After you have received your disclosure, your lawyer must discuss your case with the crown. For more serious charges, or cases involving many witnesses, a judicial pre-trial may also be necessary. The crown pre-trial is an informal discussion where your lawyer will ask the crown to take a position on sentencing or other possible resolutions or, if you wish to set a trial, to discuss issues which will arise at trial and make an estimate for how long a trial will take and which witnesses will be called. The judicial pre-trial involves your lawyer, the prosecutor handling your case, and a judge. The positions of the crown and defense counsel will be discussed and the judge will offer his or her input into the case. These meetings are conducted without accused persons present.

Preliminary Hearing

Some more serious charges are eligible for a preliminary hearing before the case reaches trial. In this hearing, the crown will present its evidence against you, including their witnesses, and a judge will decide if there is enough evidence for the matter to proceed to trial.

Trial

Canada uses an adversarial system at trial in which both the crown and defence are able to tell their sides of the story. They present evidence through witnesses and exhibits and each has the opportunity to challenge the other’s evidence. The Crown must prove you are guilty of the offence you have been charged with beyond all reasonable doubt. A judge, or in some cases, a jury, will then make a finding of either guilty or innocence. Alternatively, the charges may be stayed, withdrawn or dismissed if the judge or Crown deems it appropriate or in the interests of justice to do so.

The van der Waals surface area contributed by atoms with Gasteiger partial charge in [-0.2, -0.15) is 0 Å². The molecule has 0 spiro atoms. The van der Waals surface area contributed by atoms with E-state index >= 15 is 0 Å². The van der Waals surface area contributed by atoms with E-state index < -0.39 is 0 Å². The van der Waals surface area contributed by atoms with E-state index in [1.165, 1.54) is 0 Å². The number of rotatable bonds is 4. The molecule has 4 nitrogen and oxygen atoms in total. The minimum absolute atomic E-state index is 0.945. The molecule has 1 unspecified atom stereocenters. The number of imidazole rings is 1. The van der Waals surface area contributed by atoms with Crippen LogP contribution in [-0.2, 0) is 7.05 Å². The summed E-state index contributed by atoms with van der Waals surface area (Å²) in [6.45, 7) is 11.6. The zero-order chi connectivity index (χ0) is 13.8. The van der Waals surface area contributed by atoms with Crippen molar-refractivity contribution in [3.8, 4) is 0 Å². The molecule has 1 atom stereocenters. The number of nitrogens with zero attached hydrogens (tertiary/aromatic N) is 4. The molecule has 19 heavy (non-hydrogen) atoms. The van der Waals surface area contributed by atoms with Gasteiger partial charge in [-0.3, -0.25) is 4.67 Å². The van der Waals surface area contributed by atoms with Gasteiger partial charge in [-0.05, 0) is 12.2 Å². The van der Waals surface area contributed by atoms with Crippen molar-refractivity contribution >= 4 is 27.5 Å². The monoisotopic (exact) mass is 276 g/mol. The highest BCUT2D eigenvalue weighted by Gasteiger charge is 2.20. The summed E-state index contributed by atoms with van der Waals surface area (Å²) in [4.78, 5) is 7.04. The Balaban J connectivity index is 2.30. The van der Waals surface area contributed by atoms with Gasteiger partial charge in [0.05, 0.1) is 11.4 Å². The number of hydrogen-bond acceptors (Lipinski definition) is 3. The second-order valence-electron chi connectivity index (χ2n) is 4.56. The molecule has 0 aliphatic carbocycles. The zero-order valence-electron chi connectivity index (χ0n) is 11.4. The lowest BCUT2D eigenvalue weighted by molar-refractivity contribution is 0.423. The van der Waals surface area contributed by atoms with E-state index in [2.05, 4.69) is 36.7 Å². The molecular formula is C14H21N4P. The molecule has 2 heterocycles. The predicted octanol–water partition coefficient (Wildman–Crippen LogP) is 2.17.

If you are found to be innocent of the charge you will be acquitted and free to go. If found guilty, the judge will determine your sentence. In the latter case, your matter may be adjourned for a “pre-sentence report” to be prepared and given to the judge. This will provide him or her with background on you and your current circumstances in order to give you an appropriate sentence.

Pleading Guilty

You may wish to waive your right to a trial and the presumption of innocence and plead guilty to the offence. If you choose to do so, your lawyer can attempt to reach a mutual position on sentencing and submit it to a judge for his approval. If they cannot agree on a position, your lawyer and the Crown will submit their respective positions on sentencing to the judge and he will make the final decision. Pleading guilty is a very important decision which may result in you receiving a criminal conviction, and as a result, should not be made without first speaking to your lawyer.

Retaining A Lawyer